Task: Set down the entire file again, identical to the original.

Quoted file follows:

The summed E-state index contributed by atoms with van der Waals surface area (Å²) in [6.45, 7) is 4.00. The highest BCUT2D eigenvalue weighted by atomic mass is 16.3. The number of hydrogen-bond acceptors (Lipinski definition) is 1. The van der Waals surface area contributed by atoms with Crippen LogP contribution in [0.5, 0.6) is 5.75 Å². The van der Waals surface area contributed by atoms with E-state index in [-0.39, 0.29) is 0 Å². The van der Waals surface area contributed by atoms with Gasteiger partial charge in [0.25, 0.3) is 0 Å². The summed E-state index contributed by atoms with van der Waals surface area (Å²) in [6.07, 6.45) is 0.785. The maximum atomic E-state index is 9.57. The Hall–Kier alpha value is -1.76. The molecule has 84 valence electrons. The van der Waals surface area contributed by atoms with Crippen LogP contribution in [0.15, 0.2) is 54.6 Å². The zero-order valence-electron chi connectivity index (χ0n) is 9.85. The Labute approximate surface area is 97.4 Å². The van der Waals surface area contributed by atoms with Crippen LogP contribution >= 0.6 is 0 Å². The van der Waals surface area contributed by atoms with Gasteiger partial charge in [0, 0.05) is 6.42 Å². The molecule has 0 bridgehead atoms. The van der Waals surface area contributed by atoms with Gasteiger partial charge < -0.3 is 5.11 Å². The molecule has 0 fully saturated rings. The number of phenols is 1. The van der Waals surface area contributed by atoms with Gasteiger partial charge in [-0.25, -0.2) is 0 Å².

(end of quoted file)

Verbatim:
The summed E-state index contributed by atoms with van der Waals surface area (Å²) in [6.45, 7) is 4.00. The highest BCUT2D eigenvalue weighted by atomic mass is 16.3. The number of hydrogen-bond acceptors (Lipinski definition) is 1. The van der Waals surface area contributed by atoms with Crippen LogP contribution in [0.5, 0.6) is 5.75 Å². The van der Waals surface area contributed by atoms with E-state index in [-0.39, 0.29) is 0 Å². The van der Waals surface area contributed by atoms with Gasteiger partial charge in [0.25, 0.3) is 0 Å². The summed E-state index contributed by atoms with van der Waals surface area (Å²) in [6.07, 6.45) is 0.785. The maximum atomic E-state index is 9.57. The Hall–Kier alpha value is -1.76. The molecule has 84 valence electrons. The van der Waals surface area contributed by atoms with Crippen LogP contribution in [0.15, 0.2) is 54.6 Å². The zero-order valence-electron chi connectivity index (χ0n) is 9.85. The Labute approximate surface area is 97.4 Å². The van der Waals surface area contributed by atoms with Crippen LogP contribution >= 0.6 is 0 Å². The van der Waals surface area contributed by atoms with Gasteiger partial charge in [0, 0.05) is 6.42 Å². The molecule has 0 bridgehead atoms. The van der Waals surface area contributed by atoms with Gasteiger partial charge < -0.3 is 5.11 Å². The molecule has 0 fully saturated rings. The number of phenols is 1. The van der Waals surface area contributed by atoms with Gasteiger partial charge in [-0.25, -0.2) is 0 Å².